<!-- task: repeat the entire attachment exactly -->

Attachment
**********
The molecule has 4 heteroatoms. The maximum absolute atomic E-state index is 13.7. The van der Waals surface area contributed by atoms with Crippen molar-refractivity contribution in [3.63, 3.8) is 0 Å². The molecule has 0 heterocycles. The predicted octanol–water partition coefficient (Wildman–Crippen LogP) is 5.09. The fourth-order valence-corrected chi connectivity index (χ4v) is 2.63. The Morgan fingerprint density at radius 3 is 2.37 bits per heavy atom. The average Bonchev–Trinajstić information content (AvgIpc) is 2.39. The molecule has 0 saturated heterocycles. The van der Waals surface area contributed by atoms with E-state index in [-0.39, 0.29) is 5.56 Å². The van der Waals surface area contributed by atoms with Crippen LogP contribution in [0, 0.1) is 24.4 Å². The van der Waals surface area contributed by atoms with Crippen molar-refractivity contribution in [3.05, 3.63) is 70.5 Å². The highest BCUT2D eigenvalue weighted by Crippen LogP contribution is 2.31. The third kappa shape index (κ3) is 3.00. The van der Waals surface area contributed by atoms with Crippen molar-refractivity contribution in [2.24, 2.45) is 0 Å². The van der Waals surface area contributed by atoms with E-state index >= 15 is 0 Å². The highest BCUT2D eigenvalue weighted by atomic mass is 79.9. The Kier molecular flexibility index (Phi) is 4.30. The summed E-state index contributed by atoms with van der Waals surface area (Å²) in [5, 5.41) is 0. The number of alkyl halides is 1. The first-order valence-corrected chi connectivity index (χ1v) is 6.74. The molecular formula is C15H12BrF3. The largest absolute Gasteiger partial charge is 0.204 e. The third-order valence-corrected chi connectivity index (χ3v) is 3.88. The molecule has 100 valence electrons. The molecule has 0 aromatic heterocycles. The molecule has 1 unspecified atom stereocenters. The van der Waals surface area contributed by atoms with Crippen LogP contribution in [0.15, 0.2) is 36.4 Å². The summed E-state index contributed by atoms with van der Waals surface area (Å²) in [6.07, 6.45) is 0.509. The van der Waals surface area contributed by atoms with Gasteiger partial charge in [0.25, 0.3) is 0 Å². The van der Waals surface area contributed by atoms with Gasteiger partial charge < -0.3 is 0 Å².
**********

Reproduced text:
The molecule has 4 heteroatoms. The maximum absolute atomic E-state index is 13.7. The van der Waals surface area contributed by atoms with Crippen molar-refractivity contribution in [3.63, 3.8) is 0 Å². The molecule has 0 heterocycles. The predicted octanol–water partition coefficient (Wildman–Crippen LogP) is 5.09. The fourth-order valence-corrected chi connectivity index (χ4v) is 2.63. The Morgan fingerprint density at radius 3 is 2.37 bits per heavy atom. The average Bonchev–Trinajstić information content (AvgIpc) is 2.39. The molecule has 0 saturated heterocycles. The van der Waals surface area contributed by atoms with E-state index in [-0.39, 0.29) is 5.56 Å². The van der Waals surface area contributed by atoms with Crippen LogP contribution in [0, 0.1) is 24.4 Å². The van der Waals surface area contributed by atoms with Crippen molar-refractivity contribution in [3.05, 3.63) is 70.5 Å². The highest BCUT2D eigenvalue weighted by Crippen LogP contribution is 2.31. The third kappa shape index (κ3) is 3.00. The van der Waals surface area contributed by atoms with Crippen molar-refractivity contribution in [2.24, 2.45) is 0 Å². The van der Waals surface area contributed by atoms with E-state index >= 15 is 0 Å². The highest BCUT2D eigenvalue weighted by atomic mass is 79.9. The Kier molecular flexibility index (Phi) is 4.30. The summed E-state index contributed by atoms with van der Waals surface area (Å²) in [5, 5.41) is 0. The number of alkyl halides is 1. The first-order valence-corrected chi connectivity index (χ1v) is 6.74. The molecular formula is C15H12BrF3. The largest absolute Gasteiger partial charge is 0.204 e. The third-order valence-corrected chi connectivity index (χ3v) is 3.88. The molecule has 100 valence electrons. The molecule has 0 aromatic heterocycles. The molecule has 1 unspecified atom stereocenters. The van der Waals surface area contributed by atoms with Crippen LogP contribution in [0.15, 0.2) is 36.4 Å². The summed E-state index contributed by atoms with van der Waals surface area (Å²) in [6.07, 6.45) is 0.509. The van der Waals surface area contributed by atoms with Gasteiger partial charge in [0.25, 0.3) is 0 Å². The van der Waals surface area contributed by atoms with Gasteiger partial charge < -0.3 is 0 Å².